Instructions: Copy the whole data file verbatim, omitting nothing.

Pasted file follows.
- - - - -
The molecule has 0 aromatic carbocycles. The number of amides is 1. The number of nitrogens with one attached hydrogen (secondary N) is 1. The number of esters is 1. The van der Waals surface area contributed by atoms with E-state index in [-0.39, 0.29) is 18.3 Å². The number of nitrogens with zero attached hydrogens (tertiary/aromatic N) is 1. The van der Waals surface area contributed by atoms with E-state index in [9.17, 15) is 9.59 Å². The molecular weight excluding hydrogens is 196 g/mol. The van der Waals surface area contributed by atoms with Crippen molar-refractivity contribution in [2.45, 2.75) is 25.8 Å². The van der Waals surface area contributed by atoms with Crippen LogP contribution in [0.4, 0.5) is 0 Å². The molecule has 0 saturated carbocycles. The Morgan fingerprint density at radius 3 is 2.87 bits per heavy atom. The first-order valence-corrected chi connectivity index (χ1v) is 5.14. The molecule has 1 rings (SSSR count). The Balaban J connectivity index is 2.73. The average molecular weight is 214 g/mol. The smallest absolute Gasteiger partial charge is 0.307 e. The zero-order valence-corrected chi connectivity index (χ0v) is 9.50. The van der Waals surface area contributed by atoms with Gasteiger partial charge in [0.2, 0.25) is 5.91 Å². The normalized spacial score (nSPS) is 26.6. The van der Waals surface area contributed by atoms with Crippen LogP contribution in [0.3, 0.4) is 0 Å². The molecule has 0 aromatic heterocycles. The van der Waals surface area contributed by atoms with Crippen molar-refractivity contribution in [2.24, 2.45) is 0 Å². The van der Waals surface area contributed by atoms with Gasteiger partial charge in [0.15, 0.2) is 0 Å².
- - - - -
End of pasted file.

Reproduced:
The molecule has 0 aromatic carbocycles. The number of amides is 1. The number of nitrogens with one attached hydrogen (secondary N) is 1. The number of esters is 1. The van der Waals surface area contributed by atoms with E-state index in [-0.39, 0.29) is 18.3 Å². The number of nitrogens with zero attached hydrogens (tertiary/aromatic N) is 1. The van der Waals surface area contributed by atoms with E-state index in [9.17, 15) is 9.59 Å². The molecular weight excluding hydrogens is 196 g/mol. The van der Waals surface area contributed by atoms with Crippen molar-refractivity contribution in [2.45, 2.75) is 25.8 Å². The van der Waals surface area contributed by atoms with Crippen LogP contribution in [0.4, 0.5) is 0 Å². The molecule has 0 saturated carbocycles. The Morgan fingerprint density at radius 3 is 2.87 bits per heavy atom. The first-order valence-corrected chi connectivity index (χ1v) is 5.14. The molecule has 1 rings (SSSR count). The Balaban J connectivity index is 2.73. The average molecular weight is 214 g/mol. The smallest absolute Gasteiger partial charge is 0.307 e. The zero-order valence-corrected chi connectivity index (χ0v) is 9.50. The van der Waals surface area contributed by atoms with Gasteiger partial charge in [0.2, 0.25) is 5.91 Å². The normalized spacial score (nSPS) is 26.6. The van der Waals surface area contributed by atoms with Crippen LogP contribution in [0.3, 0.4) is 0 Å². The molecule has 0 aromatic heterocycles. The van der Waals surface area contributed by atoms with Crippen molar-refractivity contribution in [2.24, 2.45) is 0 Å². The van der Waals surface area contributed by atoms with Gasteiger partial charge in [0.15, 0.2) is 0 Å².